Working vigorously as the COVID-19 virus had finally reached Montrose, frontline workers at Montrose Memorial Hospital were increasingly on the verge of a potential personal protective equipment (PPE) shortage. The pandemic had arrived like a thunderous wave, and though hospital staff was prepared, needs started to quickly pile up.
“At the beginning of the pandemic, PPE was in short supply and it was imperative that we saved the masks we could get for our direct caregivers – however, we also had a high demand for masks since everyone who worked in the hospital and visited the hospital were required to wear masks beginning March of 2020,” MMH Chief Marketing Officer Leann Tobin said in a provided statement.
Montrose County Commissioner Sue Hansen received a call from Tobin. The hospital needed masks.
Hansen put out some Facebook notices, and within days, an army of mask making community members were at homes — many in different teams — fighting the clock to meet demand.
“It just snowballed from there,” Hansen said in an interview.
Community members went through their own supplies and cleaned out their reserves, offering it for the effort. The local JOANN, a fabric and craft store, donated fabric. And non-sewers in the community filled different roles — delivery, pick up and drop off, among others.
Harbor Freight announced its decision last March to donate PPE equipment, and SOM Footwear and Colorado Yurt also joined the effort.
The community as a whole created thousands of masks, allowing the hospital — and people in the community — a chance to don a mask when, at the time, it wasn’t so simple to get one, and safety from the virus was a priority.
“Our community stepped up and supplied hundreds of cloth masks that our employees and visitors could wear – therefore, saving the medical grade masks for those who were working directly with COVID positive and COVID suspect patients. We could wash the masks and reuse them, which dramatically decreased our demand until the supply could catch up. Quilters, SOM Footwear, Harbor Freight, Colorado Yurt and so many people in our community stepped up to help supply the PPE that was so hard to procure.”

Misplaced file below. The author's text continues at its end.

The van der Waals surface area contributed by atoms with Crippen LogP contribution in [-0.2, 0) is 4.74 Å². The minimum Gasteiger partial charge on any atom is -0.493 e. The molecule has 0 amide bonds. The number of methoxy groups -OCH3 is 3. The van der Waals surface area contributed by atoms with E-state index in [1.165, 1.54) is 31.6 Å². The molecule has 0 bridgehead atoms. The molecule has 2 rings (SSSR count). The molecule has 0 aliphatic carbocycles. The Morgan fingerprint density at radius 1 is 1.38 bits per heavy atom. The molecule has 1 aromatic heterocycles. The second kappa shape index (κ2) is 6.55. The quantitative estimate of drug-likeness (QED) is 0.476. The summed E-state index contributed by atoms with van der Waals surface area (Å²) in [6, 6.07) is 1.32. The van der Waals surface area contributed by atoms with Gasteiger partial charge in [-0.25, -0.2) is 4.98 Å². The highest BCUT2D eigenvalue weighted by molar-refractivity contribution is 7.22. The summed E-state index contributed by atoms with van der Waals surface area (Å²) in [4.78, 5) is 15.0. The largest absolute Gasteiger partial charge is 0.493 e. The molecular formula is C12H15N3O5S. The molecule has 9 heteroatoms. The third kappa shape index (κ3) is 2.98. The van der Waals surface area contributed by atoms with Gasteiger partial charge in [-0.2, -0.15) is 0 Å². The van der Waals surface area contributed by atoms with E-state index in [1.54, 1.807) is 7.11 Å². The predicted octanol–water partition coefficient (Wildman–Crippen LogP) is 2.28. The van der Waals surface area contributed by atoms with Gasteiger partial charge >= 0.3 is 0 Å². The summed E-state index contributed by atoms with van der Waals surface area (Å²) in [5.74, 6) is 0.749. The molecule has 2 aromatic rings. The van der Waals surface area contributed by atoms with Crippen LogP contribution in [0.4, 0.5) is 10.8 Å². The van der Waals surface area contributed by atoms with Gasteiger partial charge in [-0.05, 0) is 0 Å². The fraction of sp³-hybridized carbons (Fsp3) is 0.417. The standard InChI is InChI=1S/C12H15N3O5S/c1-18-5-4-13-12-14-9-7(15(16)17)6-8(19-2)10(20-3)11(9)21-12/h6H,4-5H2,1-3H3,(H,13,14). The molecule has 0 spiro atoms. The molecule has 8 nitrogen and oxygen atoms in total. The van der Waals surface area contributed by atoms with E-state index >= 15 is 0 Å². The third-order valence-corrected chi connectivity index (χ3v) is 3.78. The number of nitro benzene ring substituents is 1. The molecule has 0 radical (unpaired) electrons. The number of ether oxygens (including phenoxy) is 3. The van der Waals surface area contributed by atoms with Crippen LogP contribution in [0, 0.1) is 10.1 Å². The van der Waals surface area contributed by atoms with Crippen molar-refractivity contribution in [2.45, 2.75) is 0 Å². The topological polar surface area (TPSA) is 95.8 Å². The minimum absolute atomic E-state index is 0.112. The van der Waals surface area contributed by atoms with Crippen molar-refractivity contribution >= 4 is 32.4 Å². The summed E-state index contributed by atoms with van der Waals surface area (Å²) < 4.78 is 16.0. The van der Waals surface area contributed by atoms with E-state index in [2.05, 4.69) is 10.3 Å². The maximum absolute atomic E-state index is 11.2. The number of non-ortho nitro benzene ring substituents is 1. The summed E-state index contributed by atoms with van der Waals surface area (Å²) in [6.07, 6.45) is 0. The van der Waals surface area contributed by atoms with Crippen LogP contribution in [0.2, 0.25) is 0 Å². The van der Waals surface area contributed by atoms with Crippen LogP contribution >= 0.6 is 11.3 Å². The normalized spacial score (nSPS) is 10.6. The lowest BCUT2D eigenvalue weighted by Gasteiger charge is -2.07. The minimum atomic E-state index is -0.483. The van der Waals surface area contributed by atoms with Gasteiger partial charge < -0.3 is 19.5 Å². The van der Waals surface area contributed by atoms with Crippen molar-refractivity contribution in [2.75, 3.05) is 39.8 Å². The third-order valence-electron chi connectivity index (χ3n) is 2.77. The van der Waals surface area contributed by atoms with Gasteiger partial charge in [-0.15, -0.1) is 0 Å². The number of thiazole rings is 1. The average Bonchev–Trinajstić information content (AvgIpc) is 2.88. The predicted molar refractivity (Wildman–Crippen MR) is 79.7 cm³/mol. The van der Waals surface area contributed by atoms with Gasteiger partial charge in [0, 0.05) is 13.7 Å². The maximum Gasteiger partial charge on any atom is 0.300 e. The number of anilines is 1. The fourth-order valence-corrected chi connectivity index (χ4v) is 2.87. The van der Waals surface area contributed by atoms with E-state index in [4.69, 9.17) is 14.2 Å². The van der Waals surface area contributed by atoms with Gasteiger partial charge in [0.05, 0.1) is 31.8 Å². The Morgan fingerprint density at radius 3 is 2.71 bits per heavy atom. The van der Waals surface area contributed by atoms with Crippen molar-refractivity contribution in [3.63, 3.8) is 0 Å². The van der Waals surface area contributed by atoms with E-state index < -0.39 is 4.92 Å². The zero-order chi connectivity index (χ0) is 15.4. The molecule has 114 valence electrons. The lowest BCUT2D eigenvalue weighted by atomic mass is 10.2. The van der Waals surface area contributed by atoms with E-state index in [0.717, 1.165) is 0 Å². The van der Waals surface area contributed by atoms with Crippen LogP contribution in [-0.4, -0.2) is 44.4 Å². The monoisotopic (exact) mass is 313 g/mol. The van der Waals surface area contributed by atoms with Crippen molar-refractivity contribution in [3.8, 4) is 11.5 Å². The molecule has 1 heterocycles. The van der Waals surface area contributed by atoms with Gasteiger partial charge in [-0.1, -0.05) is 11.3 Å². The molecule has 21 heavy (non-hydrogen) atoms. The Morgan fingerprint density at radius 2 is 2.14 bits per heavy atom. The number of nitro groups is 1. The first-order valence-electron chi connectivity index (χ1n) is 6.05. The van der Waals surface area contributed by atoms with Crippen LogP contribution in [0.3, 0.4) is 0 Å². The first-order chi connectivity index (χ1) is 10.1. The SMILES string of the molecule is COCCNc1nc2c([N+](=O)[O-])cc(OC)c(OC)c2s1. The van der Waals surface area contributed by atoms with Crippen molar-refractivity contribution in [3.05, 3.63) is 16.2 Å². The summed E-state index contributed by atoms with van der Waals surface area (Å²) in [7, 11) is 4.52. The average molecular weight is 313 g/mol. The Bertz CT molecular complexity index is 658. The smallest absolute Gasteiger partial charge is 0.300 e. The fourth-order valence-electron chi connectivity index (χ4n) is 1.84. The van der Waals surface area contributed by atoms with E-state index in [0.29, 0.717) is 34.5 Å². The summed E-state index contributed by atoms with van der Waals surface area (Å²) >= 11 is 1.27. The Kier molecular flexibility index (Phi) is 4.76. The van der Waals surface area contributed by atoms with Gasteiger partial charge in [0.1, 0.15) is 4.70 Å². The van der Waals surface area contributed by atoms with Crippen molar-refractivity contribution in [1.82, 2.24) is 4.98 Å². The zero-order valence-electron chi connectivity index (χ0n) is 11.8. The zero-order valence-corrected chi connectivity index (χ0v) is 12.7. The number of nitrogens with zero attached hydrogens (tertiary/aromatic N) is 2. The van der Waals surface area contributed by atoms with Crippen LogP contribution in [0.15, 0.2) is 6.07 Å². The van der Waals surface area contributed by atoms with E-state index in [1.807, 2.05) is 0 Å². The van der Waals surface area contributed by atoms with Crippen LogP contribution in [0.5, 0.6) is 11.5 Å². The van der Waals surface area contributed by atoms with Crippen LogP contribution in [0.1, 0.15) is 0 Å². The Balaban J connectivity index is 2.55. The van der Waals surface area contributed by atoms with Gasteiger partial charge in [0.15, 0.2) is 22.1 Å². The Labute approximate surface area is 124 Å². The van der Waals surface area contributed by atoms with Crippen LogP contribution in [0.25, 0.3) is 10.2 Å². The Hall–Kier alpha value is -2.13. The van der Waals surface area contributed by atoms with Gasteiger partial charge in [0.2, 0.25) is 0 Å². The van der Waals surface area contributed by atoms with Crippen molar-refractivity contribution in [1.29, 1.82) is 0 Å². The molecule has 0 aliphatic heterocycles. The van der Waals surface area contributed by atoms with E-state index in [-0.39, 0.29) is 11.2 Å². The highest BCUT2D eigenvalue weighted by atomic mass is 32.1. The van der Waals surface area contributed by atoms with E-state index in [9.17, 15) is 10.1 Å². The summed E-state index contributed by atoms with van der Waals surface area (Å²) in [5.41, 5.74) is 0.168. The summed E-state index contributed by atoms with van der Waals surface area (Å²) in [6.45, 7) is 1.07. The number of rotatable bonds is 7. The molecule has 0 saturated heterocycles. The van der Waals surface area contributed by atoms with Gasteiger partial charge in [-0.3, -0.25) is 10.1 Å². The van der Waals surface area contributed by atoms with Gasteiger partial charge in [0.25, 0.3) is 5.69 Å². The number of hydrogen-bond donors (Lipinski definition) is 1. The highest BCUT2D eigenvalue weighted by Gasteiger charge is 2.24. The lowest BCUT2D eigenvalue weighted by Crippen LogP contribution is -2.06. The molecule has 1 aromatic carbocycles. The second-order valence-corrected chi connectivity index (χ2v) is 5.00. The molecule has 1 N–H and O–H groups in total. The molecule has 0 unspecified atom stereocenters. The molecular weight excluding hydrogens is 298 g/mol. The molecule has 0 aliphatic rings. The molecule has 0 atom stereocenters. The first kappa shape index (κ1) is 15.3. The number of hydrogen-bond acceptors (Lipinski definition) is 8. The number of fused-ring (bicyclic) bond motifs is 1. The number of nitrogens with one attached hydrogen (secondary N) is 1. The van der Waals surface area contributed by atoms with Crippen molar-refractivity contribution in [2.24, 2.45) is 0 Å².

Forming the teams
Though there were dozens of contributors to the effort, the “core four” — Denise Betts, Jan Edwards, Missy Siders and Suzanne Hebert — along with Hansen, started the networking chain of mask making, which evolved to include many others.
Eventually, a wealth of different groups formed, operating from different houses and coordinating their efforts. Plans for certain types of masks were developed — hospital stuff came to need a specific mask — and eventually, effective manufacturing systems were in place to produce as many masks as possible.
“It was pretty amazing how all of that worked,” said Betts, who collectively gathered around 20 to 25 volunteers involved with Montrose Christian Church.
At times, some of the volunteers sowed for eight to 10 hours a day, crafting a variety of masks. It was fitting, after all, said Betts, who teaches sewing and feels the skills the group learned over the years came at the perfect time.
“God gave us special skills,” she said. “You never know when your skills will be necessary.”
President of the Friendship Quilt Guild Suzanne Hebert brought together members of the organization and her team to start developing mask patterns to simplify the process. Zoom meetings and conference calls between different teams, including Hebert’s, quickly became a consistent agenda item.
Word of mouth spread, too, and others joined in, donating fabric or offering assistance with their work. Husbands, brothers, sisters took part in the effort, each lending a hand with a certain task to effectively master the systems in place.